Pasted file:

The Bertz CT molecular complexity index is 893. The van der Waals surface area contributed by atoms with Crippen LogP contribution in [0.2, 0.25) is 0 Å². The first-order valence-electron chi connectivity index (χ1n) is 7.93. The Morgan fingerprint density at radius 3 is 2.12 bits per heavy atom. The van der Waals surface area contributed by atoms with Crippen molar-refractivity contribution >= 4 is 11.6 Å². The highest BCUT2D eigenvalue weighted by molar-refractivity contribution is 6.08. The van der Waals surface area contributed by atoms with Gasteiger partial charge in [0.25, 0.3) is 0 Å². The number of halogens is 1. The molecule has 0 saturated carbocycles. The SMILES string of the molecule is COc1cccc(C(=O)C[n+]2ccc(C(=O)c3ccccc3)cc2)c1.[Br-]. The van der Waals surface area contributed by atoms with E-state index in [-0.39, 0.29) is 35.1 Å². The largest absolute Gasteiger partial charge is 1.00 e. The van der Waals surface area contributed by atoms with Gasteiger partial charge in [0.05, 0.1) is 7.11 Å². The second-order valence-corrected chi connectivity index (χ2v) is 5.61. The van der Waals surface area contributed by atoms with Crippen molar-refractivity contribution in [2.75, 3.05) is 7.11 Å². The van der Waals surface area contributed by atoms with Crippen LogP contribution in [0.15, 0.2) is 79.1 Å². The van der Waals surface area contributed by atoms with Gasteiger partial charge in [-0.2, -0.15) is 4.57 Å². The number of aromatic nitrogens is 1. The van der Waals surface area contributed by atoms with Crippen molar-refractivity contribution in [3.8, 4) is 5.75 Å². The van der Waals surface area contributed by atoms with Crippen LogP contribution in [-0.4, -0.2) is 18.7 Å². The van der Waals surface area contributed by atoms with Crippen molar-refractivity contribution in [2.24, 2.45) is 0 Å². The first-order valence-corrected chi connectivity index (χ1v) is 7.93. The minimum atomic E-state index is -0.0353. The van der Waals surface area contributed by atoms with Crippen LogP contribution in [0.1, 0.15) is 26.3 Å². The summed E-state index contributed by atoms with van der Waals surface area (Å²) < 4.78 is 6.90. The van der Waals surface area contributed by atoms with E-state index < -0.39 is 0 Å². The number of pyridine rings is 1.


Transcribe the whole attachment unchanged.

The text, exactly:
The Bertz CT molecular complexity index is 893. The van der Waals surface area contributed by atoms with Crippen LogP contribution in [0.2, 0.25) is 0 Å². The first-order valence-electron chi connectivity index (χ1n) is 7.93. The Morgan fingerprint density at radius 3 is 2.12 bits per heavy atom. The van der Waals surface area contributed by atoms with Crippen molar-refractivity contribution >= 4 is 11.6 Å². The highest BCUT2D eigenvalue weighted by molar-refractivity contribution is 6.08. The van der Waals surface area contributed by atoms with Gasteiger partial charge in [0.25, 0.3) is 0 Å². The number of halogens is 1. The molecule has 0 saturated carbocycles. The SMILES string of the molecule is COc1cccc(C(=O)C[n+]2ccc(C(=O)c3ccccc3)cc2)c1.[Br-]. The van der Waals surface area contributed by atoms with E-state index in [-0.39, 0.29) is 35.1 Å². The largest absolute Gasteiger partial charge is 1.00 e. The van der Waals surface area contributed by atoms with Gasteiger partial charge in [0.05, 0.1) is 7.11 Å². The second-order valence-corrected chi connectivity index (χ2v) is 5.61. The van der Waals surface area contributed by atoms with Crippen molar-refractivity contribution in [2.75, 3.05) is 7.11 Å². The van der Waals surface area contributed by atoms with Crippen LogP contribution in [0.15, 0.2) is 79.1 Å². The van der Waals surface area contributed by atoms with Gasteiger partial charge in [-0.2, -0.15) is 4.57 Å². The number of aromatic nitrogens is 1. The van der Waals surface area contributed by atoms with Crippen molar-refractivity contribution in [3.8, 4) is 5.75 Å². The van der Waals surface area contributed by atoms with Crippen LogP contribution in [-0.4, -0.2) is 18.7 Å². The van der Waals surface area contributed by atoms with Crippen molar-refractivity contribution in [2.24, 2.45) is 0 Å². The first-order valence-corrected chi connectivity index (χ1v) is 7.93. The minimum atomic E-state index is -0.0353. The van der Waals surface area contributed by atoms with Crippen LogP contribution in [0.1, 0.15) is 26.3 Å². The summed E-state index contributed by atoms with van der Waals surface area (Å²) < 4.78 is 6.90. The van der Waals surface area contributed by atoms with E-state index < -0.39 is 0 Å². The number of pyridine rings is 1.